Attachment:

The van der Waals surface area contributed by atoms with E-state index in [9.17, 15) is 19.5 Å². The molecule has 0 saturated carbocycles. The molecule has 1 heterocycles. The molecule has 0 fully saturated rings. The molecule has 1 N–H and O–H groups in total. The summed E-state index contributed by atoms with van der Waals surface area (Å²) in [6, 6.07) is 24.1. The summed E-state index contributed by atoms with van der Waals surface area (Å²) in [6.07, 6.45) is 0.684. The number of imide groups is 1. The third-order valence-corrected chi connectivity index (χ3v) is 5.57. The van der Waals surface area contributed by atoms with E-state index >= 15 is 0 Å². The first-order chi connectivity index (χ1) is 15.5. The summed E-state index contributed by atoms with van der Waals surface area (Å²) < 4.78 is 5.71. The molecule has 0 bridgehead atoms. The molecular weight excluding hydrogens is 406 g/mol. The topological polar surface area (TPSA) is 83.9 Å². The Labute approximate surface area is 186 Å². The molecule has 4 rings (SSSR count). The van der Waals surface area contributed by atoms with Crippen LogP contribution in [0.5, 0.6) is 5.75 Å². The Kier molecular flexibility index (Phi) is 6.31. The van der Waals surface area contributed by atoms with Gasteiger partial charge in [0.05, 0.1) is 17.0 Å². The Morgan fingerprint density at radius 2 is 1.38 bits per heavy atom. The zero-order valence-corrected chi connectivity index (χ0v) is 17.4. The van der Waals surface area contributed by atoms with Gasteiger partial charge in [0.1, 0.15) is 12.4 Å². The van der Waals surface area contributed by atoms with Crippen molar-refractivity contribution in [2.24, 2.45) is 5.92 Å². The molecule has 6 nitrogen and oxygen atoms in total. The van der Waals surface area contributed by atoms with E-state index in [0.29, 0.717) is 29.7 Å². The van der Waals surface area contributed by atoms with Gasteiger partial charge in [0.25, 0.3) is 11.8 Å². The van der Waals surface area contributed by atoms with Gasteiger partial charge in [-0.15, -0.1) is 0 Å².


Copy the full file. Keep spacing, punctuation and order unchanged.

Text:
The van der Waals surface area contributed by atoms with E-state index in [9.17, 15) is 19.5 Å². The molecule has 0 saturated carbocycles. The molecule has 1 heterocycles. The molecule has 0 fully saturated rings. The molecule has 1 N–H and O–H groups in total. The summed E-state index contributed by atoms with van der Waals surface area (Å²) in [6, 6.07) is 24.1. The summed E-state index contributed by atoms with van der Waals surface area (Å²) in [6.07, 6.45) is 0.684. The number of imide groups is 1. The third-order valence-corrected chi connectivity index (χ3v) is 5.57. The van der Waals surface area contributed by atoms with E-state index >= 15 is 0 Å². The first-order chi connectivity index (χ1) is 15.5. The summed E-state index contributed by atoms with van der Waals surface area (Å²) < 4.78 is 5.71. The molecule has 0 bridgehead atoms. The molecular weight excluding hydrogens is 406 g/mol. The topological polar surface area (TPSA) is 83.9 Å². The Labute approximate surface area is 186 Å². The molecule has 4 rings (SSSR count). The van der Waals surface area contributed by atoms with Crippen LogP contribution in [0.5, 0.6) is 5.75 Å². The Kier molecular flexibility index (Phi) is 6.31. The van der Waals surface area contributed by atoms with Gasteiger partial charge in [0.05, 0.1) is 17.0 Å². The Morgan fingerprint density at radius 2 is 1.38 bits per heavy atom. The zero-order valence-corrected chi connectivity index (χ0v) is 17.4. The van der Waals surface area contributed by atoms with Gasteiger partial charge in [0.1, 0.15) is 12.4 Å². The van der Waals surface area contributed by atoms with Crippen molar-refractivity contribution in [2.24, 2.45) is 5.92 Å². The molecule has 6 nitrogen and oxygen atoms in total. The van der Waals surface area contributed by atoms with E-state index in [0.29, 0.717) is 29.7 Å². The van der Waals surface area contributed by atoms with Gasteiger partial charge in [0.25, 0.3) is 11.8 Å². The van der Waals surface area contributed by atoms with Gasteiger partial charge in [-0.15, -0.1) is 0 Å².